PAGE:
Fingolfin and Fingon only just barely managed to defend Hithlum from Morgoth's onslaught, as the mountains surrounding it provided an effective barrier against Morgoth's fires.

The elves were completely driven from the forests of Dorthonion , and many of the grey elves forsook the war altogether and went to Doriath.

When news came to Fingolfin of the totality of the disasters that had befallen the elven forces, a great despair came upon him.

When he arrived, he smote upon the doors of Morgoth's fortress, challenging the Dark Lord to come forth to single combat.

Though Morgoth did not wish to, Fingolfin's challenge was heard by all in Angband, and was given in such an insulting manner that to ignore it would have been to lose face before his captains.

Morgoth issued forth in black armor from Angband to confront Fingolfin. Wielding the terrible hammer Grond , Morgoth repeatedly attempted to smite the elven king, but succeeded only in carving many fiery pits in the ground from his missed strikes.

Fingolfin long managed to avoid Morgoth's blows, and wounded the Dark Lord seven times. But at last, Fingolfin grew weary, and Morgoth thrice drove him to his knees.

Fingolfin arose each time to continue the fight, but eventually he fell backwards into one of the many pits formed by Morgoth's missed attacks.

Morgoth then set his foot upon Fingolfin's neck and killed him, but not before Fingolfin, with his last stroke, hewed Morgoth's foot with his sword.

Then Morgoth broke the elf's body and prepared to feed it to his wolves. But Thorondor , the King of the Eagles , swooped down upon Morgoth, marring his face with his talons, and rescued the body of the elf-king.

Fingolfin's last stroke gave Morgoth a permanent limp, and the pain of his seven wounds could not be healed, nor were the scars ever erased.

Morgoth and Fingolfin, by Ted Nasmith. However, despite his great victory, Morgoth had made a critical mistake.

So great had been his malice and his desire to destroy the elves that he had struck before his plans were fully realized, and in his hatred and contempt he had underestimated the resolve and valor of his foes.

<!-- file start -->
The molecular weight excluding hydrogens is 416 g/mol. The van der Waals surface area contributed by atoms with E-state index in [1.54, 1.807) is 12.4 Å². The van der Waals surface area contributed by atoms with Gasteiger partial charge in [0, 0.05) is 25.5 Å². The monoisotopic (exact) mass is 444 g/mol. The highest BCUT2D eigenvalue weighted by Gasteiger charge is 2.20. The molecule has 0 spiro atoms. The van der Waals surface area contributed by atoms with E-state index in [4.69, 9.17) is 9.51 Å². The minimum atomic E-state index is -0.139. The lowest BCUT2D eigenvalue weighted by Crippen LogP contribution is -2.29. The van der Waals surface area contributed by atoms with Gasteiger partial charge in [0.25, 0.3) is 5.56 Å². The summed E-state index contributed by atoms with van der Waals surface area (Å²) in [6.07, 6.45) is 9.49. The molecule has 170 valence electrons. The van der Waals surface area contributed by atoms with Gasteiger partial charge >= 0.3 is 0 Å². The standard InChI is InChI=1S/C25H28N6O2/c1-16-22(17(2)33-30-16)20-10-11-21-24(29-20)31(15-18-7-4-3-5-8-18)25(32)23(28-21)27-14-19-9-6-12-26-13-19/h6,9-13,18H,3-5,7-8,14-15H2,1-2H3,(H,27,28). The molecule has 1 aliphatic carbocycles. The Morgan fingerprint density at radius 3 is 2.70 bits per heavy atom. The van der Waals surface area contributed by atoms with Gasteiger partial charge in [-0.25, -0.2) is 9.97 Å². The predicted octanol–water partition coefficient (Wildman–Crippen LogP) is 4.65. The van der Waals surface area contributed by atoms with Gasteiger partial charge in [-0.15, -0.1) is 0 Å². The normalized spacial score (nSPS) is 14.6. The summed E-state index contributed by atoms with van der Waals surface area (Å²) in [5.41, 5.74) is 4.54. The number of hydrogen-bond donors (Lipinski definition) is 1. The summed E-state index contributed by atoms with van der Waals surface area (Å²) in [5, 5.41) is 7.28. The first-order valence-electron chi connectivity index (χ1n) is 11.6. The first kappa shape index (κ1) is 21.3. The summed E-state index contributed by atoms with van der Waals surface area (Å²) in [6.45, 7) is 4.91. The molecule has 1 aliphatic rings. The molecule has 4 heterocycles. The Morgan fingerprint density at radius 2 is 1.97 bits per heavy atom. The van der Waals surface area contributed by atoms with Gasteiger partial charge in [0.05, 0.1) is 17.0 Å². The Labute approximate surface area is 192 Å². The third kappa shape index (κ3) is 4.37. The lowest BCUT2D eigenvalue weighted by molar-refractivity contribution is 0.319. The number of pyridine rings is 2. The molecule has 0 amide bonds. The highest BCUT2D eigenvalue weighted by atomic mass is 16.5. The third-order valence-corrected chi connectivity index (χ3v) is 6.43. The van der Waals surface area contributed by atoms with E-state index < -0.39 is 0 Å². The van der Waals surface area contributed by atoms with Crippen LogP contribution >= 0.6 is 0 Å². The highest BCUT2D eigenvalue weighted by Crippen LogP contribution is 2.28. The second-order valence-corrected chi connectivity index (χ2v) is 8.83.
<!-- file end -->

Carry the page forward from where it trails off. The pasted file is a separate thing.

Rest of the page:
Now Morgoth found that the elves and Edain, recovering from the initial shock of his onslaught, had begun to make small gains against his outlying forces.

He therefore checked his advance, and withdrew the main host of the orcs to Angband. For though he knew that his victory had been relatively decisive, his own losses had been as numerous as the losses that had been accrued by the elves.

Afterwards, Morgoth sent out many spies, and he sent messengers to men, feigning pity. When the Edain refused his false offers of peace, he summoned the Easterlings over the Blue Mountains to harass them militarily.

Seven years passed before Morgoth renewed his offensive. Morgoth was able to see through her disguise, but she was undaunted by his eyes, and offered to sing for him.

As she sang, Morgoth conceived a lust and an evil more abominable than any he had yet committed, and allowed her to continue singing.

But as he delighted in his thought, suddenly shadow hid her, and she sang a song of great and terrible power that cast a spell of sleep.

All Morgoth's court was cast down in slumber by her song, but the Silmarils burned, and became so heavy that the head of Morgoth sagged upon his chest.

He fell from his throne, the Iron Crown rolled away from him, and Beren cut a Silmaril from it. However, rather than leaving immediately with his prize, he tried to take another of the Silmarils.

As he attempted to pry the second jewel loose, his knife snapped. One shard struck Morgoth's face, and he began to awaken.

However, at the gates of Angband the werewolf Carcharoth was aware of them, and later bit off Beren's hand, and took with it the Silmaril.

Burning from the inside at the touch of the holy jewel, Carcharoth went mad and fled in wrath from Angband, slaughtering all who stood in his path.